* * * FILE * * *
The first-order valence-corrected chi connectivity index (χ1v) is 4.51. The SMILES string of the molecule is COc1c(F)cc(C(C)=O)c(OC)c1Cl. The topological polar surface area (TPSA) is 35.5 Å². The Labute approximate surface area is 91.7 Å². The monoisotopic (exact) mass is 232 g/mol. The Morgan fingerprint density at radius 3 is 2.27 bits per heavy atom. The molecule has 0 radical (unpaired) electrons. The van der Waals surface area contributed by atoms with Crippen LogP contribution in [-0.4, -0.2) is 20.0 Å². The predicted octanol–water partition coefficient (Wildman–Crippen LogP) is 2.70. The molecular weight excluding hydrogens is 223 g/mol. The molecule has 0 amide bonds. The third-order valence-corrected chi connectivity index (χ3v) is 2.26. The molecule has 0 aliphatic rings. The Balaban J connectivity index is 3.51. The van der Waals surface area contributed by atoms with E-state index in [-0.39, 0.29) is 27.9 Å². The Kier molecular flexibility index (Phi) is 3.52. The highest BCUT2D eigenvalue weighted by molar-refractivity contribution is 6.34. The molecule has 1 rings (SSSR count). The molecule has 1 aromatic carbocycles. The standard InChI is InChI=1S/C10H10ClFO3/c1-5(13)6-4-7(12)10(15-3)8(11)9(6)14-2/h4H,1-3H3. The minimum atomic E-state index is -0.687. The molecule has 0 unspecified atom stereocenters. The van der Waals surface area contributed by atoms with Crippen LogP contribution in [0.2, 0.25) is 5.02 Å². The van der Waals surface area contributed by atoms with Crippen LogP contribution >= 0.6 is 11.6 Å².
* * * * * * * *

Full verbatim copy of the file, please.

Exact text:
The first-order valence-corrected chi connectivity index (χ1v) is 4.51. The SMILES string of the molecule is COc1c(F)cc(C(C)=O)c(OC)c1Cl. The topological polar surface area (TPSA) is 35.5 Å². The Labute approximate surface area is 91.7 Å². The monoisotopic (exact) mass is 232 g/mol. The Morgan fingerprint density at radius 3 is 2.27 bits per heavy atom. The molecule has 0 radical (unpaired) electrons. The van der Waals surface area contributed by atoms with Crippen LogP contribution in [-0.4, -0.2) is 20.0 Å². The predicted octanol–water partition coefficient (Wildman–Crippen LogP) is 2.70. The molecular weight excluding hydrogens is 223 g/mol. The molecule has 0 amide bonds. The third-order valence-corrected chi connectivity index (χ3v) is 2.26. The molecule has 0 aliphatic rings. The Balaban J connectivity index is 3.51. The van der Waals surface area contributed by atoms with E-state index in [-0.39, 0.29) is 27.9 Å². The Kier molecular flexibility index (Phi) is 3.52. The highest BCUT2D eigenvalue weighted by molar-refractivity contribution is 6.34. The molecule has 1 rings (SSSR count). The molecule has 1 aromatic carbocycles. The standard InChI is InChI=1S/C10H10ClFO3/c1-5(13)6-4-7(12)10(15-3)8(11)9(6)14-2/h4H,1-3H3. The minimum atomic E-state index is -0.687. The molecule has 0 unspecified atom stereocenters. The van der Waals surface area contributed by atoms with Crippen LogP contribution in [0.2, 0.25) is 5.02 Å². The van der Waals surface area contributed by atoms with Crippen LogP contribution >= 0.6 is 11.6 Å².